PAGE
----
Yan Yan Mao

Interview by Kevin Chi

Kevin Chi: Tell me a little bit about your work. I’ve seen it on display at the Sert Gallery. It’s gorgeous.

Yan Yan Mao:  My idea behind my tree was a play on dimensionality. In photo, we take the three-dimensional world and make it two-dimensional. I also really like to make sculptures. So my process was to make the two dimensional photograph back to the three dimensional, to create a different form of reality. While I was making the 3d object, I kept a photographic documentary of what I was doing. As I was installing my tree, I kept on taking photographs of the process. It’s a continuous play between 2d and 3d. Usually with a sculpture, you always only see the final object. But with paper sculptures, you actually experience the process.

KC: What was the inspiration behind it? Gingko leaves?

YM: Let me think about that. I always imagined photography as more than just taking a picture. It was my view on the world in the 2d sense. One of my previous projects was inverting my images below the horizon, which I thought was an interesting way to see the world. With my gingko, I wanted to represent how I saw the gingko tree and I wanted a more permanent representation of the tree. Whereas the real tree dies throughout the seasons, a sculpture never fades. The paper/leaves will never fade- they’re printed on archival paper. When I worked with the actual leaves, it would eventually die. This was my way of preserving a 3d object. This project actually came about during my sophomore year- I really wanted to make a gingko tree. I just really liked the tree and the shape of the leaves.

KC: How many gingko trees are here? How did you have access to them?

YM: My first one was a gingko tree in China, at a Suzhou Buddhist temple. It was over a thousand years old and it was huge! I also took some pictures of gingko trees in California, where I live. At Harvard, I found gingko trees on Church Street, Brattle Street, and in front of the Natural History Museum. I began to notice all the trees in the Harvard vicinity.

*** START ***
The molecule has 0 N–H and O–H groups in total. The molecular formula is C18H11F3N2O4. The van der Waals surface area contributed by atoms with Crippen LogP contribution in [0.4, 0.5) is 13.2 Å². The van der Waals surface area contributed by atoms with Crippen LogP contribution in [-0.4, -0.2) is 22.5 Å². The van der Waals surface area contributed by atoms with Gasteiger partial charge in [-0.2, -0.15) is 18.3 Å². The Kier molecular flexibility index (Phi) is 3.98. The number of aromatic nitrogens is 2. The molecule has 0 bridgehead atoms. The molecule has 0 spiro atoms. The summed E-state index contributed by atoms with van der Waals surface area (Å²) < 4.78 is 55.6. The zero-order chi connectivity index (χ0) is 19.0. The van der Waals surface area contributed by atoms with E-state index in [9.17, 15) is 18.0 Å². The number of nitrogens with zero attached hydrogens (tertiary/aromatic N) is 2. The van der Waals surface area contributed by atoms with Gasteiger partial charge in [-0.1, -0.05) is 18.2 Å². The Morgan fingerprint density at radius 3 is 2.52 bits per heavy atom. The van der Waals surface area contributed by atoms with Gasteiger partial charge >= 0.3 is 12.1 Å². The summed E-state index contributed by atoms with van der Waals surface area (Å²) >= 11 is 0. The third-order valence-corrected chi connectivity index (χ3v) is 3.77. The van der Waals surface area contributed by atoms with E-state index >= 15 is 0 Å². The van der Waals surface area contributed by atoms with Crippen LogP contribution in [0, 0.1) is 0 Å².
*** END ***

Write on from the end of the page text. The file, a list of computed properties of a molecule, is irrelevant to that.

KC: What were the kind of issues you ran into? Did you ever get sick of your project?

YM: Oh yeah, I’ve spend 5 to 6 hundred hours on my thesis. It’s been very tiresome. I was mostly done but I still had things to install for my final review and the thesis show. There I ran into a lot of structural issues (for example, photo paper cannot withhold an actual tree trunk). But I made over 500 leaves and I had two drafts of the trunk. I liked the process though- a lot of it was problem solving and how I would be able to make the tree “work.” The leaves actually fit into nubs on my tree, which is actually how it really is in real life. I did this by cutting slits with a knife, creating a pocket into which the leaves could slide. Nature is amazing- it’s really hard to replicate what nature does so easily.

KC: How have you seen your work evolve through the years? What was your first project?

YM: I started sophomore year with just taking photos. I was purely using photography to make interesting 2d images of everyday life. In junior year, I began to experiment with different forms of photography (like my inversions). I was also making compositions with taillights of cars to make patterns and animals. I made beetles and swans and butterflies- it was a little nuts. Senior year, I went for a multi-media approach, combining photography and sculpture, the two mediums I enjoyed the most.

KC: What does it mean for you to have your work on display now? How do you feel about it?

YM: I like having it on display because I want to show what I wanted to express conceptually. It’s nice to have it in a final form and have others appreciate it. I’m at the point that I’m done but it’s been very encouraging to me that my thesis advisors and reviewers have really liked it. Others have also deemed it interesting and cool. It makes the process worthwhile when my work has more meaning to just myself but for others as well.

KC: How do you see your work advancing in the future? Where do you plan to take it?

YM: Frankly, I’m not sure. I’ll continue to do more work that incorporates sculpture and photography. But it really depends on what inspires me. The gingko tree has been my work for several years. I think I’ll continue to work with inversions though- I really enjoy working with colors. In terms of something specific, I have no idea.

Come see my tree! You can see it from outside the Carpenter Center, even from across the street!

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